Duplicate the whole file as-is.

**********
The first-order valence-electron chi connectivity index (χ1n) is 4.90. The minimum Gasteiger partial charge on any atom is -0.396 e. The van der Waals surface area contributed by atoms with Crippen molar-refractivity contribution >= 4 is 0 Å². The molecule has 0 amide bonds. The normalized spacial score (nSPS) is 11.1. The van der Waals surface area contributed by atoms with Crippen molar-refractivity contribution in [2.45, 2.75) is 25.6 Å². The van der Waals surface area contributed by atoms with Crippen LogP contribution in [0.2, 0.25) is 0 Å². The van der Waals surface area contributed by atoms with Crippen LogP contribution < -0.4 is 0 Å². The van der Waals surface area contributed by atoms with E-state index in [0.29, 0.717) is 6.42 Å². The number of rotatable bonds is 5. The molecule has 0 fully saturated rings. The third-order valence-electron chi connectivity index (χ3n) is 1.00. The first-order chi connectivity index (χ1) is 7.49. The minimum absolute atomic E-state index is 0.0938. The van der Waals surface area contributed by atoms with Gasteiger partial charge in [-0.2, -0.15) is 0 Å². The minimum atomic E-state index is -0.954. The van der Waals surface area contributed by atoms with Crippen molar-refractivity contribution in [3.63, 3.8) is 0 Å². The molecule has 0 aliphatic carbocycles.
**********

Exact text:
The first-order valence-electron chi connectivity index (χ1n) is 4.90. The minimum Gasteiger partial charge on any atom is -0.396 e. The van der Waals surface area contributed by atoms with Crippen molar-refractivity contribution >= 4 is 0 Å². The molecule has 0 amide bonds. The normalized spacial score (nSPS) is 11.1. The van der Waals surface area contributed by atoms with Crippen molar-refractivity contribution in [2.45, 2.75) is 25.6 Å². The van der Waals surface area contributed by atoms with Crippen LogP contribution in [0.2, 0.25) is 0 Å². The van der Waals surface area contributed by atoms with Crippen LogP contribution < -0.4 is 0 Å². The van der Waals surface area contributed by atoms with E-state index in [0.29, 0.717) is 6.42 Å². The number of rotatable bonds is 5. The molecule has 0 fully saturated rings. The third-order valence-electron chi connectivity index (χ3n) is 1.00. The first-order chi connectivity index (χ1) is 7.49. The minimum absolute atomic E-state index is 0.0938. The van der Waals surface area contributed by atoms with Gasteiger partial charge in [-0.2, -0.15) is 0 Å². The minimum atomic E-state index is -0.954. The van der Waals surface area contributed by atoms with Crippen molar-refractivity contribution in [3.63, 3.8) is 0 Å². The molecule has 0 aliphatic carbocycles.